The shooters cheered, then began firing. Pop-pop-pop-THWUMP! – a direct hit on one of the explosive targets 380 yards away. The first hit of the morning prompted more cheering. The pattern would be repeated hundreds of times by the end of the afternoon.

I'm a 'hardcore liberal'

Peter Biddle was one of the 60 or so paying shooters. He lives in Seattle and, like several other participants, works for a large software company. Gun enthusiasts aren't common at the company – "We keep a low profile," Biddle said.

Sunday was Biddle's first time at Boomershoot. He learned to shoot growing up in a rural setting, but only recently returned to the sport. He likes the technical challenge, plus he said the chaos following Hurricane Katrina was a wake-up call that citizens can't always rely on government to provide protection. "I'm actually a pretty hardcore liberal," Biddle said, sitting next to his $1,200 high-precision rifle topped with a 20-power scope.

Like the other shooters, Biddle was assisted by a spotter, who used even higher-powered optics to keep an eye on the target and offer suggestions for fine-tuning the shot.

Hitting the 8-inch-wide cardboard box at the farthest distance is not easy. Just the tiniest twitch of the barrel – a movement no more than the thickness of a playing card – can put the bullet off by 7 inches at 700 yards. Plus, other shooters might be aiming for the same target.

"You take it personally when someone hits the boomer you're trying to shoot," Biddle said.

Most of the participants shoot a .308-caliber bullet and most of the targets are filled with a pound or high explosive. Several years ago, Huffman made some 4-pounders. He said he stopped when "neighbors complained about stuff falling off walls."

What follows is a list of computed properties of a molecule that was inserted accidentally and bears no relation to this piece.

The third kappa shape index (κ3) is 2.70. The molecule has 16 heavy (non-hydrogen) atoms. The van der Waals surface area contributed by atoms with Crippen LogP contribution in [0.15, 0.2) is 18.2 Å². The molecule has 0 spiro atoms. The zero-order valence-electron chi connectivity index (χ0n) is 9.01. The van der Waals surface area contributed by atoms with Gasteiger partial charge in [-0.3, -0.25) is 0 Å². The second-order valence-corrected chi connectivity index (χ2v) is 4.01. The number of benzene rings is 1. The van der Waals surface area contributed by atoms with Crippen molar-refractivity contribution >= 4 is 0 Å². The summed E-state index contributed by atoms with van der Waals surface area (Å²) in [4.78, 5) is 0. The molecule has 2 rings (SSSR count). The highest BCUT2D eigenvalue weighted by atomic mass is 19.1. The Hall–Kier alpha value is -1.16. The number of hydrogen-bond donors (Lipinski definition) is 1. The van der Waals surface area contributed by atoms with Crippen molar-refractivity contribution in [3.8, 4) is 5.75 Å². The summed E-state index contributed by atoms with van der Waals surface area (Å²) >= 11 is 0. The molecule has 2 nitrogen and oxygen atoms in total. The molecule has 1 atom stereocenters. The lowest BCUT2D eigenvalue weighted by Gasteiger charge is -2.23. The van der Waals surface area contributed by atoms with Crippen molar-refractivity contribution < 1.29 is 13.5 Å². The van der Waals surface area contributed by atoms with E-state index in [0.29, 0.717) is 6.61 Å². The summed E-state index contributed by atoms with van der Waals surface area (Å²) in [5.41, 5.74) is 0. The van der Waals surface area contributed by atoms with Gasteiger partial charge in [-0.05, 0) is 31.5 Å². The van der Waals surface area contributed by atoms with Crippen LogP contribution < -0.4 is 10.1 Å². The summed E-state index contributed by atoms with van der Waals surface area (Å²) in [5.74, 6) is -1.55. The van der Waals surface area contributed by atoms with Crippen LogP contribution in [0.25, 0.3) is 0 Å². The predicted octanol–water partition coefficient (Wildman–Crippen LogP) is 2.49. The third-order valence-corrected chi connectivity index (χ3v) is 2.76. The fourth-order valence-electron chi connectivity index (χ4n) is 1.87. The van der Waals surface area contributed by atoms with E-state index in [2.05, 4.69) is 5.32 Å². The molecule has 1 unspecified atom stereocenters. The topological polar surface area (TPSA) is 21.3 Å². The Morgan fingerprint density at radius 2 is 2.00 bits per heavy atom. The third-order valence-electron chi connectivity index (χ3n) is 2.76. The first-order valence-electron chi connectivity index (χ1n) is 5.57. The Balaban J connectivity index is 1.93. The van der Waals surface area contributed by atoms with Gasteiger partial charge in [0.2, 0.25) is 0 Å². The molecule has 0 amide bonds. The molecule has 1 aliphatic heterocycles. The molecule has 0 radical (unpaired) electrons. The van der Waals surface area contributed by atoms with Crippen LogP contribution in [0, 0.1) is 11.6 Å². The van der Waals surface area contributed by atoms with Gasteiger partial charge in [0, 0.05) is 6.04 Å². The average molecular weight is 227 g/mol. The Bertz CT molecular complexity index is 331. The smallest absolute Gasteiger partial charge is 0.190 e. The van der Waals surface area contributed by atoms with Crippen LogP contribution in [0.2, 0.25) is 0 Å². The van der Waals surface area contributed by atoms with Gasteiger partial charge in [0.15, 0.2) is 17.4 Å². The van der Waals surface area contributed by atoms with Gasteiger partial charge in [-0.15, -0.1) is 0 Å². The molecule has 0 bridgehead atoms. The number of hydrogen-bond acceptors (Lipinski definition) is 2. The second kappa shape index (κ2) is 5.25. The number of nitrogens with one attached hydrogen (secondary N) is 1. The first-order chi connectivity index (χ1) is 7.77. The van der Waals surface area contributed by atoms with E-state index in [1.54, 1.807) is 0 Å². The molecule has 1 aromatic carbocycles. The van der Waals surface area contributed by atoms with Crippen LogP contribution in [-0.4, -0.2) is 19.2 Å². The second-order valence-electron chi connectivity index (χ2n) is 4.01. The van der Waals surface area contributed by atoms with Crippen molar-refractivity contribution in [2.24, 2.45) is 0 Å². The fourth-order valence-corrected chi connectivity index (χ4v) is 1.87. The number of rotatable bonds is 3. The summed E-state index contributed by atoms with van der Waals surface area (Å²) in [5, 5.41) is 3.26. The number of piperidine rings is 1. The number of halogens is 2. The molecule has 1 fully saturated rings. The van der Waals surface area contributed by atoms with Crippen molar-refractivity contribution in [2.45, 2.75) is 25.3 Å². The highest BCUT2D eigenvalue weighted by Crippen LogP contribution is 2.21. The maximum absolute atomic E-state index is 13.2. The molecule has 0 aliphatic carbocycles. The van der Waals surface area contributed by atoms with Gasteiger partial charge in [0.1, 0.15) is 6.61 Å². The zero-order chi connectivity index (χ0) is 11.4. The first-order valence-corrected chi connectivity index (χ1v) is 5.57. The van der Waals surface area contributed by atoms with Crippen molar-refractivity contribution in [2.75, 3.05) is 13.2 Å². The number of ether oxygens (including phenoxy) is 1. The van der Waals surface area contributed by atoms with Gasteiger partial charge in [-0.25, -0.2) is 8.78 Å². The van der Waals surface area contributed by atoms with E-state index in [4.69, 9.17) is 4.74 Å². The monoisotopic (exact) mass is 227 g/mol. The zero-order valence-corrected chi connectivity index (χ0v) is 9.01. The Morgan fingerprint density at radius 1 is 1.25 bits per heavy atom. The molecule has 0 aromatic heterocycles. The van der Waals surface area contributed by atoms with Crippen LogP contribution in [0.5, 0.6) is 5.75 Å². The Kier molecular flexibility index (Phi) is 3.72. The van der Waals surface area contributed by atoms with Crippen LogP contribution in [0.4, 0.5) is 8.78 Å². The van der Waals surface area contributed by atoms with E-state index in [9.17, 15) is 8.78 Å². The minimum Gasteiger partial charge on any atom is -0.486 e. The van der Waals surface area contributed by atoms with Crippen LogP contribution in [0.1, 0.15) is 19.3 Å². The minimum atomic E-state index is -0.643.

At the far end of the shooting range was a cluster of men using very large rifles. This area is known as the "50-caliber ghetto." The rifles are powerful enough to flatten grass within 10 feet of the barrel. Stand near the rifles long enough, Huffman said, and "you'll get sick. The shockwaves hit your guts."

A man shooting one of the black rifles had blood trickling down his forehead and nose from being hit by the recoil of the metal scope. With each shot, he sent grass blades flying into the air.

"Hurts my teeth," said Spokane resident Stephen Knezovich, who stood about 15 feet behind the rifle.

Despite more explosions than a bad day in Baghdad, shooters say they enter a Zenlike calm when they're preparing to fire. "I liken Boomershoot to the state of mind when one is doing yoga," said Stephanie Sailor, a shooter and event promoter from New Jersey. "It's very peaceful."

Anvil-blasting at lunch

Steve Joachim, a welder from Tum Tum, Wash., blasted an 80-pound anvil high into the sky for halftime entertainment Sunday. As the shooters watched during their lunch cease-fire, a steel tube was packed with black powder, then covered by the anvil. Before the fuse was lighted, Huffman offered a critical piece of advice: "If it starts coming down on top of you, move."

The anvil blew 75 feet high, prompting shouts of "Make it go higher!" and "More powder!" and "You might be a redneck if…"

Joachim poured an even larger charge for the second attempt. It would be the biggest blast ever, he said, even bigger than last anvil launching on Easter.

This time the anvil soared for nearly 6 seconds.

"Wile E. Coyote's got nothing on us," Joachim said.

His friend, Michael Burrows, looked to the sky and proclaimed, "Ain't freedom beautiful?"